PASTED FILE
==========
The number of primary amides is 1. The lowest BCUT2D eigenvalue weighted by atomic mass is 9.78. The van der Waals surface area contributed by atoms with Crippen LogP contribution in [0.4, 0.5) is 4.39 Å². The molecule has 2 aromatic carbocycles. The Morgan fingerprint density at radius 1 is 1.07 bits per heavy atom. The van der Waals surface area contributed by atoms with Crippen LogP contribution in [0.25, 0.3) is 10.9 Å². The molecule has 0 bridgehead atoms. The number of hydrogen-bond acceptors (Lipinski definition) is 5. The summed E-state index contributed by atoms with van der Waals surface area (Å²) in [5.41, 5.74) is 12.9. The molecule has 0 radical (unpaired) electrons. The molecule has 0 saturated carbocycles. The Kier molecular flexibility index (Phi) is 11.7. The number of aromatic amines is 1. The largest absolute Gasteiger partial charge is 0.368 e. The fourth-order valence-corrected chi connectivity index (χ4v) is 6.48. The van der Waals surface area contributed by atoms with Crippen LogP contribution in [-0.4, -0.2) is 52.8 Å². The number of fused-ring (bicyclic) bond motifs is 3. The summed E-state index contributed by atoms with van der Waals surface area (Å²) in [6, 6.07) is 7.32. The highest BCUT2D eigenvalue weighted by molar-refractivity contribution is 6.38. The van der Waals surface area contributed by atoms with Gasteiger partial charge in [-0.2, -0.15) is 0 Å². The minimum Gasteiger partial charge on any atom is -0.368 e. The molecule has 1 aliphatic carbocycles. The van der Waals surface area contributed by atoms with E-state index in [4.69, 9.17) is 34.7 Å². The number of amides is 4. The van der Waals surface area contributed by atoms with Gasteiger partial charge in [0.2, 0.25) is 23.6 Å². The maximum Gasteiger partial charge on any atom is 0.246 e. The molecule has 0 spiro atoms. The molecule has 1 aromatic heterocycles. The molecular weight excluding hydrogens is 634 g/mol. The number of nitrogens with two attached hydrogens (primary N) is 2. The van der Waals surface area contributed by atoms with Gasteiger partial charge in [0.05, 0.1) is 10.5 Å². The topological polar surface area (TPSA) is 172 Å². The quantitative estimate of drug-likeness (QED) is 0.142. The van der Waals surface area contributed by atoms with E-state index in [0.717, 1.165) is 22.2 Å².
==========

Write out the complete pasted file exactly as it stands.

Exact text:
The number of primary amides is 1. The lowest BCUT2D eigenvalue weighted by atomic mass is 9.78. The van der Waals surface area contributed by atoms with Crippen LogP contribution in [0.4, 0.5) is 4.39 Å². The molecule has 2 aromatic carbocycles. The Morgan fingerprint density at radius 1 is 1.07 bits per heavy atom. The van der Waals surface area contributed by atoms with Crippen LogP contribution in [0.25, 0.3) is 10.9 Å². The molecule has 0 bridgehead atoms. The number of hydrogen-bond acceptors (Lipinski definition) is 5. The summed E-state index contributed by atoms with van der Waals surface area (Å²) in [5.41, 5.74) is 12.9. The molecule has 0 radical (unpaired) electrons. The molecule has 0 saturated carbocycles. The Kier molecular flexibility index (Phi) is 11.7. The number of aromatic amines is 1. The largest absolute Gasteiger partial charge is 0.368 e. The fourth-order valence-corrected chi connectivity index (χ4v) is 6.48. The van der Waals surface area contributed by atoms with Crippen LogP contribution in [-0.4, -0.2) is 52.8 Å². The number of fused-ring (bicyclic) bond motifs is 3. The summed E-state index contributed by atoms with van der Waals surface area (Å²) in [6, 6.07) is 7.32. The highest BCUT2D eigenvalue weighted by molar-refractivity contribution is 6.38. The van der Waals surface area contributed by atoms with Gasteiger partial charge in [-0.2, -0.15) is 0 Å². The minimum Gasteiger partial charge on any atom is -0.368 e. The molecule has 1 aliphatic carbocycles. The van der Waals surface area contributed by atoms with E-state index in [4.69, 9.17) is 34.7 Å². The number of amides is 4. The van der Waals surface area contributed by atoms with Gasteiger partial charge in [0.2, 0.25) is 23.6 Å². The maximum Gasteiger partial charge on any atom is 0.246 e. The molecule has 0 spiro atoms. The molecule has 1 aromatic heterocycles. The molecular weight excluding hydrogens is 634 g/mol. The number of nitrogens with two attached hydrogens (primary N) is 2. The van der Waals surface area contributed by atoms with Gasteiger partial charge in [0.05, 0.1) is 10.5 Å². The topological polar surface area (TPSA) is 172 Å². The quantitative estimate of drug-likeness (QED) is 0.142. The van der Waals surface area contributed by atoms with E-state index in [0.717, 1.165) is 22.2 Å².